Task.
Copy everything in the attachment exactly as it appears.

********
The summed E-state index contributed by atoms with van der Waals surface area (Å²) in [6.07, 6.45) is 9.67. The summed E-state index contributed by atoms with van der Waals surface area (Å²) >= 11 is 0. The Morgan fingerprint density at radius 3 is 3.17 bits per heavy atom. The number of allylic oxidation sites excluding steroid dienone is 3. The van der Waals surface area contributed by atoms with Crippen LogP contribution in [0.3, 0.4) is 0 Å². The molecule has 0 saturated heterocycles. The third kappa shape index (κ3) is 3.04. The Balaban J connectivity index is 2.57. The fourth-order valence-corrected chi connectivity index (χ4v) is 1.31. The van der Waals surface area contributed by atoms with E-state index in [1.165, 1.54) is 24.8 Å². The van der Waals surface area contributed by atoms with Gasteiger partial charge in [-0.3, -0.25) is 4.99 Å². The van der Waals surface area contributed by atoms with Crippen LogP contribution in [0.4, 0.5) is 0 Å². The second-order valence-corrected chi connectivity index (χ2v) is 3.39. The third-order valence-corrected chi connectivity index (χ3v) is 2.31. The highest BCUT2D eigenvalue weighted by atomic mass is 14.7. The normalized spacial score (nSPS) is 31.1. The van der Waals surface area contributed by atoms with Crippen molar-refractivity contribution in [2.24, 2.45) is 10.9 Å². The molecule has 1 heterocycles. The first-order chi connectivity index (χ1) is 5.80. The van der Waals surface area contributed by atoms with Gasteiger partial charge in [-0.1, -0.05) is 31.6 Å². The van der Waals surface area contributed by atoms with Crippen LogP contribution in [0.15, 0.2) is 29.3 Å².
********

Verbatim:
The summed E-state index contributed by atoms with van der Waals surface area (Å²) in [6.07, 6.45) is 9.67. The summed E-state index contributed by atoms with van der Waals surface area (Å²) >= 11 is 0. The Morgan fingerprint density at radius 3 is 3.17 bits per heavy atom. The number of allylic oxidation sites excluding steroid dienone is 3. The van der Waals surface area contributed by atoms with Crippen LogP contribution in [0.3, 0.4) is 0 Å². The molecule has 0 saturated heterocycles. The third kappa shape index (κ3) is 3.04. The Balaban J connectivity index is 2.57. The fourth-order valence-corrected chi connectivity index (χ4v) is 1.31. The van der Waals surface area contributed by atoms with E-state index in [1.165, 1.54) is 24.8 Å². The van der Waals surface area contributed by atoms with Gasteiger partial charge in [-0.3, -0.25) is 4.99 Å². The van der Waals surface area contributed by atoms with Crippen LogP contribution in [0.4, 0.5) is 0 Å². The second-order valence-corrected chi connectivity index (χ2v) is 3.39. The third-order valence-corrected chi connectivity index (χ3v) is 2.31. The highest BCUT2D eigenvalue weighted by atomic mass is 14.7. The normalized spacial score (nSPS) is 31.1. The van der Waals surface area contributed by atoms with Crippen molar-refractivity contribution in [2.24, 2.45) is 10.9 Å². The molecule has 1 heterocycles. The first-order chi connectivity index (χ1) is 5.80. The van der Waals surface area contributed by atoms with Gasteiger partial charge in [-0.1, -0.05) is 31.6 Å². The van der Waals surface area contributed by atoms with Crippen LogP contribution in [0.15, 0.2) is 29.3 Å².